Having trouble tracking all of your content?
Don’t know what type of email to send subscribers?
Need a place for the links relevant to your online business?
In this post, I’ll show how a single file is the answer to all three questions and SO much more…
The “Master Document” Principle
For many years I’ve used a simple technique to manage each of my Internet businesses. I call it a “master document.” (Yeah, not very original.) This file saves me lots of time while writing blog posts and emails for my business.
How does it work?
I use it to organize all project-specific information into an easy-to-access system. What goes into this document depends on the particulars of each Internet business. One file might include a list of blog posts and networking contacts. Another document will have a list of your email sequences.
The key is to use this master document as an organizational tool. In other words, it tracks all those bits of information that are most important to your business. (Later on, I’ll give specific examples.)
I use a master document for each of my Internet businesses. This includes my:
1) Internet Lifestyle blog (this site.)
2) Niche affiliate site
3) Information product
I always have a master document open when working on one of these projects. This helps me immediately find information/hyperlinks that improve the quality of my content.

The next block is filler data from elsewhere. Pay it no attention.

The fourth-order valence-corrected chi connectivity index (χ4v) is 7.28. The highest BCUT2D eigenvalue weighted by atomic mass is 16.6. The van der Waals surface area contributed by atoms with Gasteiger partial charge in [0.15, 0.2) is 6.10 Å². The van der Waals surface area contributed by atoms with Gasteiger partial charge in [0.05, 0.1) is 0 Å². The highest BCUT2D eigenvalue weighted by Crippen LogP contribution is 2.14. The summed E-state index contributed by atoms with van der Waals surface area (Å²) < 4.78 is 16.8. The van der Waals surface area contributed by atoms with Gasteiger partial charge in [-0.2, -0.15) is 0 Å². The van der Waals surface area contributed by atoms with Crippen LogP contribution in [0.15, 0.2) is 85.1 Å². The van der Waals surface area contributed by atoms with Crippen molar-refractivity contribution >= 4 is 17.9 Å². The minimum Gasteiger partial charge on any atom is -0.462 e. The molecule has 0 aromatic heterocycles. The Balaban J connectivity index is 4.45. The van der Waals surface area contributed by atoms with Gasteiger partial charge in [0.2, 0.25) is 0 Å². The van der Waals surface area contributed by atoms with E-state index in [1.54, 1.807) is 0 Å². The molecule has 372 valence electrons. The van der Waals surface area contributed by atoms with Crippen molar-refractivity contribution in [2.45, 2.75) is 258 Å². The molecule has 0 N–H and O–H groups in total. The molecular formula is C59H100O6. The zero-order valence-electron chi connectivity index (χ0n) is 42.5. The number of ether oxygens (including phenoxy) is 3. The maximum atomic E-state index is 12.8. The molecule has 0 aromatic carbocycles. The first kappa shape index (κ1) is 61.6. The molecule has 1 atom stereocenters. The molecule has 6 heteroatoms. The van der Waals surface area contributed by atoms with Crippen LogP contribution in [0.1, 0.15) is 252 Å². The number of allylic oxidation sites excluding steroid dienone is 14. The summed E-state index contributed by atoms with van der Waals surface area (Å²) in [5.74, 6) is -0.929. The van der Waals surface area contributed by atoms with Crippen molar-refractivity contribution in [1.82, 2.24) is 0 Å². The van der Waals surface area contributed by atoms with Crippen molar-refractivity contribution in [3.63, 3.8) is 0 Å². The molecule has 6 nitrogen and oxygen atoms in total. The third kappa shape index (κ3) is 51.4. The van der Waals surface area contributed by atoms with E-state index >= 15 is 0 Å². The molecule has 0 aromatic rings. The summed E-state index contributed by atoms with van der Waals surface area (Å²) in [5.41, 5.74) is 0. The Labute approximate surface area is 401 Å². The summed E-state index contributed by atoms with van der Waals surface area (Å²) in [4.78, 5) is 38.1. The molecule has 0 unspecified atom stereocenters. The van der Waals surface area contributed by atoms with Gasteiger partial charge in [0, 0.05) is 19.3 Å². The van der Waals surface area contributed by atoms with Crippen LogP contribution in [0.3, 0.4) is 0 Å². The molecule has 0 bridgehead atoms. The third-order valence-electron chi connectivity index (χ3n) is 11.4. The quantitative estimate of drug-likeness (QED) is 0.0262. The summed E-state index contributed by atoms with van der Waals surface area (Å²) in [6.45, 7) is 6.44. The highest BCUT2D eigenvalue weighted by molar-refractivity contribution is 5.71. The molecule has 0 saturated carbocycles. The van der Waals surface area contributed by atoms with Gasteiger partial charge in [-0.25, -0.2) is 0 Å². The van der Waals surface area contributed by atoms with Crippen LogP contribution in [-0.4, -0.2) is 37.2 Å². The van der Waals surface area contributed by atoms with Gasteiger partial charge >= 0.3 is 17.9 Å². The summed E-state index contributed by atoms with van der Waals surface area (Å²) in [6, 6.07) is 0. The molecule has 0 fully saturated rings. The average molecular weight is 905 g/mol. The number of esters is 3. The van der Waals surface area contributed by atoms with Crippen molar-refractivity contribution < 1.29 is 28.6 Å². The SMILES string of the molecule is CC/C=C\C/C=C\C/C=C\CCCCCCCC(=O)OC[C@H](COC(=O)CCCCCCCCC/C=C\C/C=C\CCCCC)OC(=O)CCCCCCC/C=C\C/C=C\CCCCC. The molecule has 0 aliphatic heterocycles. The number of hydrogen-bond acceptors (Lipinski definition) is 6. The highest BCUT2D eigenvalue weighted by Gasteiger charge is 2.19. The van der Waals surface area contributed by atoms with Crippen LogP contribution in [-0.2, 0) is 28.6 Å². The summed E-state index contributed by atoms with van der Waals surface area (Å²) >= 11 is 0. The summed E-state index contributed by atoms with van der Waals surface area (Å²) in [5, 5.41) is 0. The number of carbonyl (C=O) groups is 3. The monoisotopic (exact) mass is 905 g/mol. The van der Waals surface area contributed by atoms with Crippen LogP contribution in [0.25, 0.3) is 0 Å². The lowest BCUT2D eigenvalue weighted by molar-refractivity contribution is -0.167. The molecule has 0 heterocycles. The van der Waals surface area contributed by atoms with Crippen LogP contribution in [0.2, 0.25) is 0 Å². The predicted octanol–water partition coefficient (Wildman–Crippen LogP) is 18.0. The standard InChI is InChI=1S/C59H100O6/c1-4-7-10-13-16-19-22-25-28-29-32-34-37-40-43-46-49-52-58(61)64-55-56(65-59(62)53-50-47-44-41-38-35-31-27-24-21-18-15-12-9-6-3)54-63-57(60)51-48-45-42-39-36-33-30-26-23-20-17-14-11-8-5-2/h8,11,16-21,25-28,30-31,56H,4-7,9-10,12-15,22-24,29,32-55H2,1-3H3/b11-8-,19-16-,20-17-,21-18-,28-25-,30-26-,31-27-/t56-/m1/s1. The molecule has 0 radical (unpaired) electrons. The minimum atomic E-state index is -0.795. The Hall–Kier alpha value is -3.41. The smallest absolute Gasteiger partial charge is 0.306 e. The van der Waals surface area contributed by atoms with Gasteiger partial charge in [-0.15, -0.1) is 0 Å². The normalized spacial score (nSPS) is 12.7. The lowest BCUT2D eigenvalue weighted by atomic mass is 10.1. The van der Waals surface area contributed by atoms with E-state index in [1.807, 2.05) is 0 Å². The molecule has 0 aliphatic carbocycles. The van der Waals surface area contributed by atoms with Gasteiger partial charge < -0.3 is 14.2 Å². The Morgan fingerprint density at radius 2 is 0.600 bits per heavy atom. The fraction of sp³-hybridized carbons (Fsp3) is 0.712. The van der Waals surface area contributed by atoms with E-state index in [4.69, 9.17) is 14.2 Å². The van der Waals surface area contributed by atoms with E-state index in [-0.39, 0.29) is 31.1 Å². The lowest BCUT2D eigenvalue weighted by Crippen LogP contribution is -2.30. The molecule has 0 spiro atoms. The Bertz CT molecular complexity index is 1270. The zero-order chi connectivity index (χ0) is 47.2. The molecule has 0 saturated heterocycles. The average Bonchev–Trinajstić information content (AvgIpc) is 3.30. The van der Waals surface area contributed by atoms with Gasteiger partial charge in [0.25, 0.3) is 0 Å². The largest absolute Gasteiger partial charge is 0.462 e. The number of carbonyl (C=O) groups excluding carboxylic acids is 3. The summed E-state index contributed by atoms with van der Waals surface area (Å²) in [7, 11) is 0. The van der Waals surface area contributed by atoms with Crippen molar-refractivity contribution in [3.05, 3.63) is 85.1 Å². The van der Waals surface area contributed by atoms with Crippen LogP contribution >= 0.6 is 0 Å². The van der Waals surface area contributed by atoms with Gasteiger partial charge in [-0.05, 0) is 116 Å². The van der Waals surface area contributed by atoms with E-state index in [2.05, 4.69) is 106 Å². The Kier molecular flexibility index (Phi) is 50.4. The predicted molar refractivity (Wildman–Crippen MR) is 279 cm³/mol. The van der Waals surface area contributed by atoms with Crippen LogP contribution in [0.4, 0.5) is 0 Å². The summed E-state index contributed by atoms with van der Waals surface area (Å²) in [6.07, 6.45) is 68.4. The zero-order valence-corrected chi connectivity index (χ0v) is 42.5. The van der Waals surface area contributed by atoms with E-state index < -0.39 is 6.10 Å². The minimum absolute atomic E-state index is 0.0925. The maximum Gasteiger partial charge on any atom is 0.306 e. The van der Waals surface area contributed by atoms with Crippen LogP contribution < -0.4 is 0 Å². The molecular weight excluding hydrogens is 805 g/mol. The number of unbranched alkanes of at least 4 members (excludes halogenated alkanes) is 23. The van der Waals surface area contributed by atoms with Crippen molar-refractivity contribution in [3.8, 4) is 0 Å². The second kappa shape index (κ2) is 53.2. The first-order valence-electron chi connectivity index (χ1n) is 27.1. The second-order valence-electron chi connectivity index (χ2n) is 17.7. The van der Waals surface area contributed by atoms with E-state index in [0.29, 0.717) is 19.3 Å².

How to Create a Master Document
It’s pretty easy to get started:
1) Open a file using your favorite spreadsheet program. I prefer Microsoft Excel. But you can also try a free tool like Open Office Calc.
2) Create a separate tab for the critical pieces of information in your business. In the next section, I’ll provide specific examples of what I include.
Making a new tab is super simple. On a PC, all you do is scroll down to the tabs at the bottom of the sheet and right click the mouse.
Choose the Rename button to name it what you want. (See to the right.)
Then select the Insert button to add the tab to the document. This brings up another screen where you have to add a worksheet and hit the OK button. (See below.)
That’s all you need to create separate tabs for this file!
3) The final step is to maintain the master document. This is actually the hardest thing to do in this process. It’s important to not forget to add information on a regular basis. That’s why I recommend scheduling this task as weekly maintenance project that goes on your to-do list.